Mon May 19, 2014 3:46AM GMT
China and Russia say they will hold a joint naval drill in the East China Sea to improve their ability to cope with maritime security threats.
Russian President Vladimir Putin and Chinese President Xi Jinping are set to oversee the start of the week-long exercises, dubbed Joint Sea 2014, on May 20.
At least 16 Chinese and Russian warships, including two submarines, will take part in the drill. The military maneuvers will include simulated attacks, escort of ships, and search and rescue operations.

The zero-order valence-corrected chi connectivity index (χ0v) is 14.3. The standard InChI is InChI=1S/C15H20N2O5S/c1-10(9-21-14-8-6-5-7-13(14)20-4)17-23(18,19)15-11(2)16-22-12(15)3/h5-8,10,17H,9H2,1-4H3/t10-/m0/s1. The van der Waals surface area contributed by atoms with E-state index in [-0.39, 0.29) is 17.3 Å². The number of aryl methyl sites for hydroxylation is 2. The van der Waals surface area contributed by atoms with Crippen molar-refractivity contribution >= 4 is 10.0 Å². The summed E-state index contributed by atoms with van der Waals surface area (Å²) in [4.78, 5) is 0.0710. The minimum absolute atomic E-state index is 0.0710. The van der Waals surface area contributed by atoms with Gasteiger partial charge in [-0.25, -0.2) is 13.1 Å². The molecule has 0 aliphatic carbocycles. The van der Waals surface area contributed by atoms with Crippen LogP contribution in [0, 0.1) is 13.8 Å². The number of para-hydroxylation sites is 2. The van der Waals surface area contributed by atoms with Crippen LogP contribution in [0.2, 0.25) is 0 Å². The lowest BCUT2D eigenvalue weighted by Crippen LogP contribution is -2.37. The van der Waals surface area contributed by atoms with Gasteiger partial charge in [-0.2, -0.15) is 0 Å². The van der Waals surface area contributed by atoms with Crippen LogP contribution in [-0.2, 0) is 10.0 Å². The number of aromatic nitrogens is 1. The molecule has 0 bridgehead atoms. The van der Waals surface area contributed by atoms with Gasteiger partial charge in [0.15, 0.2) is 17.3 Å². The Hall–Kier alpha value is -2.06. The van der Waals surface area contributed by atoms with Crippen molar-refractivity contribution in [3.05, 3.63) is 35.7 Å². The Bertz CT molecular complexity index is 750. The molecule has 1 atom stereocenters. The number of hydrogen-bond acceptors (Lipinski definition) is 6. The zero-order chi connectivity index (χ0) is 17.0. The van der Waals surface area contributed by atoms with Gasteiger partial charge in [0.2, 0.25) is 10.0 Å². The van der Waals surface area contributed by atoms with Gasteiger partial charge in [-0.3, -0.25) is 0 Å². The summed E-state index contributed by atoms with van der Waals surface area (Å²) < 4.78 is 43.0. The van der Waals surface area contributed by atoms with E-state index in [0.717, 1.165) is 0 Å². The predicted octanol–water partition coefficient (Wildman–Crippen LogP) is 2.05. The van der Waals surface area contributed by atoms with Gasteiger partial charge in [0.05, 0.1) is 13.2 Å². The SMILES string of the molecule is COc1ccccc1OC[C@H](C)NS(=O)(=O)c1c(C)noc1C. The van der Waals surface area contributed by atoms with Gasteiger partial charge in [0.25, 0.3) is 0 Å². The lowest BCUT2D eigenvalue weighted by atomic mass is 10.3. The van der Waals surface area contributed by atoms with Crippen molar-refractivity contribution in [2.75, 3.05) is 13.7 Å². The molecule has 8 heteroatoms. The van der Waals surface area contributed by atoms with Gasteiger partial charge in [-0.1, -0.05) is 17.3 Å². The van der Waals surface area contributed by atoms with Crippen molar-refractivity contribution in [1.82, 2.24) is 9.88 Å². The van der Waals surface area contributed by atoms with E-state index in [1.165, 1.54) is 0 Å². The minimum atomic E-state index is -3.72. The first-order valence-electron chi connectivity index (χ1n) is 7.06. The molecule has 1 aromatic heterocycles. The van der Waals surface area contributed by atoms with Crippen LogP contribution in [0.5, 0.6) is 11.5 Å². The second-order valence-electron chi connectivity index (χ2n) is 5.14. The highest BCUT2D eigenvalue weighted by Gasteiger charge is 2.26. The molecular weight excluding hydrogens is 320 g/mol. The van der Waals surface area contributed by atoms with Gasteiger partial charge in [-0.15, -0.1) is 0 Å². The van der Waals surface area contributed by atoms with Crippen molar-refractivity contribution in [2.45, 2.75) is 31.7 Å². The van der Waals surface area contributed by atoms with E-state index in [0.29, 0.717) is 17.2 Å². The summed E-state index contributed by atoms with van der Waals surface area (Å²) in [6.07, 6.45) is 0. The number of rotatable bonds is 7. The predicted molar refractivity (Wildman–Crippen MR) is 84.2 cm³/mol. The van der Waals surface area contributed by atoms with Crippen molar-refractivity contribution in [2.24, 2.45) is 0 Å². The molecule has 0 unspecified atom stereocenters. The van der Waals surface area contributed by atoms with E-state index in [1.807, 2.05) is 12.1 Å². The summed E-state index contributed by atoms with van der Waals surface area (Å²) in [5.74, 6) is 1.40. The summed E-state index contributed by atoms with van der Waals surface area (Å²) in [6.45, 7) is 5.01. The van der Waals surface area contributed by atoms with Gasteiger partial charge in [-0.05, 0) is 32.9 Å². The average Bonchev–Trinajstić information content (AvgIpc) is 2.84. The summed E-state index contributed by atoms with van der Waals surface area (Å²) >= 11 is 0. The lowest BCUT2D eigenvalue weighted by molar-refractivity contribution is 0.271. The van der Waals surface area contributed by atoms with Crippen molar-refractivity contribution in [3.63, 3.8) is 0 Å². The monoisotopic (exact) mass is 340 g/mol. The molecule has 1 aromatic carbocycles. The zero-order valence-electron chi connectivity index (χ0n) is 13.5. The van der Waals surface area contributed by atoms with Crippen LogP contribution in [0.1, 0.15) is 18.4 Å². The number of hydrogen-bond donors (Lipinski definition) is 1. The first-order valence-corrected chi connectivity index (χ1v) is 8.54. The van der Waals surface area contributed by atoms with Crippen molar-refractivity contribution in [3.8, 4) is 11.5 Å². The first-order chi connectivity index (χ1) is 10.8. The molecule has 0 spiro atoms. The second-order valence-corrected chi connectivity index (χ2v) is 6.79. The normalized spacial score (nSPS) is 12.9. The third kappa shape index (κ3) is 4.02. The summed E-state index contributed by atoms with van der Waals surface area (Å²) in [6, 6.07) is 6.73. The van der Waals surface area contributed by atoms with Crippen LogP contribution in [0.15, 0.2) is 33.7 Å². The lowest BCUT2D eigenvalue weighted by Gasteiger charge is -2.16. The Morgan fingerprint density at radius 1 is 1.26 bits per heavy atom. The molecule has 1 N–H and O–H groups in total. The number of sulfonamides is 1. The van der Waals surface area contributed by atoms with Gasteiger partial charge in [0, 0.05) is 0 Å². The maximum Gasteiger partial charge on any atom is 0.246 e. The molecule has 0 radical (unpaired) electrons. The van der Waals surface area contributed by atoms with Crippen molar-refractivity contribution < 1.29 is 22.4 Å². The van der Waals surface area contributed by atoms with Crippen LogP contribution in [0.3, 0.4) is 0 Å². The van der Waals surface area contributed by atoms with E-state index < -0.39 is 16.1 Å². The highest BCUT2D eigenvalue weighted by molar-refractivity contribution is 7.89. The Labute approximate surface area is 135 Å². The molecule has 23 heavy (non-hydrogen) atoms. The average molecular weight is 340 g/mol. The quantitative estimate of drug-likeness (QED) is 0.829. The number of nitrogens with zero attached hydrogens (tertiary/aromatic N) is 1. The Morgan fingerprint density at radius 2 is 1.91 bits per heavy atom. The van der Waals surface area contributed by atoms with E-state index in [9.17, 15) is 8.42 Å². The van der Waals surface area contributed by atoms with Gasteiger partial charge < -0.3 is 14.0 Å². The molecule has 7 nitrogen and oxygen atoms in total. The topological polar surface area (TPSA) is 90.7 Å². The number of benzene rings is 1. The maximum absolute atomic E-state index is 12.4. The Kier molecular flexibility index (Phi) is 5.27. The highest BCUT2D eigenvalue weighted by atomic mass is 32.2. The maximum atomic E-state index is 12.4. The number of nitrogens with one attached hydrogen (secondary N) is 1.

Putin, who is due to arrive in China on Tuesday on an official visit, said in an interview that Russia-China ties have reached their highest level in history.
During his two-day visit to Shanghai, Putin and his Chinese counterpart will sign several deals, including a landmark gas deal crucial for Moscow as Europe seeks to cut reliance on Russian oil and gas.
The military maneuvers come amid simmering tensions between Russia and the West over the crisis in Ukraine.
China has also been involved in a long-running dispute with Japan over the sovereignty of a group of islands in the East China Sea.
Russia and China have regularly held joint naval drills since 2005 within the framework of the Shanghai Cooperation Organization (SCO).